Last post discussed the filters. The procs report some raw numbers and some derived numbers. Here's a cheat sheet, although the info is all in the BOL.
N = Number of rows in the table
O = Number of rows output
P = Number of rows selected by primary filter (by the index)
S = Number of rows selected by internal filter (by the index optimizations)
P-S = Number_Of_Times_Secondary_Filter_Is_Called (number of times they ran the expensive operation)
(N-P)/N = Percentage_Of_Rows_NotSelected_By_Primary_Filter
S/P = Percentage_Of_Primary_Filter_Rows_Selected_By_internal_Filter
S/O = Internal_Filter_Efficiency %
O/P = Primary_Filter_Efficiency %
So how efficient is the index? Let's change this info into statements, using the values from the previous blog entry:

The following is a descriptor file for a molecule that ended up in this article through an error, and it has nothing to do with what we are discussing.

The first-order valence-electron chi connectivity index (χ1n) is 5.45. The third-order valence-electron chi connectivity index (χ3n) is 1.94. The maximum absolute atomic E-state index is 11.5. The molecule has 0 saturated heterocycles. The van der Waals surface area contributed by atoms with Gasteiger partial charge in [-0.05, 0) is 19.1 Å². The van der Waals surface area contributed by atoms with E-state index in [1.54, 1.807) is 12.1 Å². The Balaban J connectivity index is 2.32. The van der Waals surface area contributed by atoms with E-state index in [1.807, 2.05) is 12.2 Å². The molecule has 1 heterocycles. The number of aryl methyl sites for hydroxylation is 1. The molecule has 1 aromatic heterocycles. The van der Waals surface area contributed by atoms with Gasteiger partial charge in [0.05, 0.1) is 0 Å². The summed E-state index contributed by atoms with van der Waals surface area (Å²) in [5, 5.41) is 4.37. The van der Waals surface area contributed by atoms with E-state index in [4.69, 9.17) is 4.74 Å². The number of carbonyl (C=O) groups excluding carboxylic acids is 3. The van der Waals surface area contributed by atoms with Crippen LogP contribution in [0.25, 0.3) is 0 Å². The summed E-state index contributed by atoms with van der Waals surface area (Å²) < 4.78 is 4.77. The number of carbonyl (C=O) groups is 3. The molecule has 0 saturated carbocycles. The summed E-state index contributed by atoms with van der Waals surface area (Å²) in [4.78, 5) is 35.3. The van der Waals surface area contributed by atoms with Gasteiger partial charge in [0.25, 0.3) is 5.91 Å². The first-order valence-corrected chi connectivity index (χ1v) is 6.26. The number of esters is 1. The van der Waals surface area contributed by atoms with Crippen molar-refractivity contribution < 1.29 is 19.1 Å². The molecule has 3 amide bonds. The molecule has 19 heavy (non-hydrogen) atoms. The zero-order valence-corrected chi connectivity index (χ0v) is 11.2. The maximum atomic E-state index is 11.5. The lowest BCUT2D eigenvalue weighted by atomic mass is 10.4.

N = 511650, O = 2779, P = 2931, S = 2666
1. They had to run STIntersects 265 times, rather than 511650 times if they didn't use the index.
2. 99.4% of the rows were eliminated by using the index
3. The Internal_Filter (internal optimizations) eliminated 90% of the times they would have had to run Intersects, even if the used the index (primary_filter).
4. The Internal_Filter was able to "deduce" 95.9% of the rows in the answer.
5. The Primary_Filter was able to find 94.8% of the rows in the answer.
Pretty good index, huh? And pretty good internal filter. Probably is going to be used.
Let's look at one more, but this time from using a geoemtry index. The index is over in geometry column that contains only points. The query sample is a polygon.
Note that in this case, the internal filter only elimates 56.2% of the rows that the primary filter finds. It only finds 36% of the output rows. But note that in this case, primary filter efficiency = 155%. How can that be? Well, this is geometry and the primary filter didn't find all the rows in the answer. There must be some outside the bounding box. Remember that Primary_Filter_Efficiency is defined as Output_Rows / Primary_Filter rows.